In Which We Serve (1942) was a Drama - War Film directed by David Lean and No?l Coward and produced by NoŽl Coward, Herbert Smith and Anthony Havelock-Allan.
Academy Awards 1943 --- Ceremony Number 16 (source: AMPAS)
|Special Award||To Noel Coward for his outstanding production achievement in In Which We Serve.||Won|
|Best Picture||Two Cities||Nominated|
|Best Writing||Noel Coward||Nominated|
In Which We Serve (1942)By Beatrice on Aug 29, 2014 From Flickers in Time
In Which We Serve Directed by Noel Coward and David Lean Written by Noel Coward 1942/UK Two Cities Films First viewing/Netflix rental This has been the best yet in my mini-festival of 1942 British films made to prepare the populace for hard times to come. In Which We Serve?is a tribute to a ship, ... Read full article
In Which We ServeBy Alyson on Apr 12, 2010 From The Best Picture Project
?This is the story of a ship.?? It?s also about the men who served her and their wives who know they come second to her.? Real life survivor of the H.M.S Torrin, Noel Coward directs with David Lean in Lean?s first and Coward?s only film. After the H.M.S Torrin, a British destroyer, is sunk her survi... Read full article
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Voice: [voiceover] Here ends the story of a ship, but there will always be other ships; we are an island race, through all our centuries the sea has ruled our destiny. There will always be other ships and men to sail in them. It is these men, in peace or war, to whom we owe so much. Above all victories, beyond all loss, in spite of changing values and a changing world they give to us, their countrymen, eternal and indominitable pride.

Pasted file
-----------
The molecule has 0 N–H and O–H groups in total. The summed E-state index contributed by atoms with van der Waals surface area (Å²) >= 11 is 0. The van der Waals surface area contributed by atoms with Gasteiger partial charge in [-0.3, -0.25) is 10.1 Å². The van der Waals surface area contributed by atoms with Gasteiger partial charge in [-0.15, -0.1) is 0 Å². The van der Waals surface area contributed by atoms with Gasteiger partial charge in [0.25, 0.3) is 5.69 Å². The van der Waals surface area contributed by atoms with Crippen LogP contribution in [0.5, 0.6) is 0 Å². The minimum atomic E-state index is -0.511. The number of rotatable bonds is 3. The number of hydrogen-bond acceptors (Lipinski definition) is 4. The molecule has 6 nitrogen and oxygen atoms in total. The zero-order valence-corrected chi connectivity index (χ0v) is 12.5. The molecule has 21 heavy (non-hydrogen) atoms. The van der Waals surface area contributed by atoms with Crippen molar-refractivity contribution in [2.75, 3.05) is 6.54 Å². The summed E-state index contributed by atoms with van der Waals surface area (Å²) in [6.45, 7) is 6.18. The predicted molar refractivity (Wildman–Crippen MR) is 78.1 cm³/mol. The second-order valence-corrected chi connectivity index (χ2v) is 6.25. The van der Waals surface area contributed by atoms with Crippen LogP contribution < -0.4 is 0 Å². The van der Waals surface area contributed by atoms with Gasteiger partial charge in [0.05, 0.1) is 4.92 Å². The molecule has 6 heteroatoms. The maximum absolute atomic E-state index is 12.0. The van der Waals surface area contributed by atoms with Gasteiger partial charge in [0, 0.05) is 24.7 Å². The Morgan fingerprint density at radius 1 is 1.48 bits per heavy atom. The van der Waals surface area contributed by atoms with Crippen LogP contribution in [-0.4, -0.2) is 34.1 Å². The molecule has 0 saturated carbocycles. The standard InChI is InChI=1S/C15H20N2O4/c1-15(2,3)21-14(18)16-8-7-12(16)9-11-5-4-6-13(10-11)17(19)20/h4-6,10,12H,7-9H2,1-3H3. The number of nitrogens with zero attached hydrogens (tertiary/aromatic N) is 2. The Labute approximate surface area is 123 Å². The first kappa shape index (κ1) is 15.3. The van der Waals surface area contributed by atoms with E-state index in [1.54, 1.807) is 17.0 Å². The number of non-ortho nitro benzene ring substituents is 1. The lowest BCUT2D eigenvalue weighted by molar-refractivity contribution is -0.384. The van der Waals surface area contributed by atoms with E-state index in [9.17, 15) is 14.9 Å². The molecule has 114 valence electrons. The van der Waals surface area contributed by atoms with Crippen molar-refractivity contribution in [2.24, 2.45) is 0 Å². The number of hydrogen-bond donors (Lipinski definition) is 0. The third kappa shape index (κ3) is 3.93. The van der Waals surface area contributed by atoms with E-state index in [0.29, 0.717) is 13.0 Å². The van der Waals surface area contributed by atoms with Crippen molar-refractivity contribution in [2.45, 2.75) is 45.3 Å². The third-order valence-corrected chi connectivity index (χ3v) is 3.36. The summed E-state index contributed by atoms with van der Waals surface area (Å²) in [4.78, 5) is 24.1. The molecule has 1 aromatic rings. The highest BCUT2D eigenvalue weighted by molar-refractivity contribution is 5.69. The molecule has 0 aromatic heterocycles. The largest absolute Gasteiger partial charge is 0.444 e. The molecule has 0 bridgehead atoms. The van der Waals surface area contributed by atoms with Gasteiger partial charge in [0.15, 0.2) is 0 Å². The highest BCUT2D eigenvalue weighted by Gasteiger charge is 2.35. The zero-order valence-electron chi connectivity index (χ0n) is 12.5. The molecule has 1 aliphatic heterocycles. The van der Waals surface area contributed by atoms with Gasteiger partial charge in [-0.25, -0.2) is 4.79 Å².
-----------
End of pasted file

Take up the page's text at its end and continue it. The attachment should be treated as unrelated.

[sequence of ships launching and at sea]
Capt. Edward V. Kinross: Open fire!
Voice: God bless our ships... and all who sail in them.
[close-up of the Royal Navy ensign]
Voice: [voiceover] This is the story of a ship...
[long sequence of ship-building and launch]
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Several scenes of Torrin underway are of K-class destroyer HMS Kashmir (F12). The scene of Torrin under tow includes 1940 newsreel footage of Lord Mountbatten's heavily-damaged K-class destroyer HMS Kelly. Both ships were sunk by German dive bombers on 23 May 1941 during operations off Crete.
The actors hated the scenes where they were hanging onto the life raft: a combination of weeks spent in cold oil-slicked water, under hot lights in soaked clothing meant that it was a particularly smelly experience.
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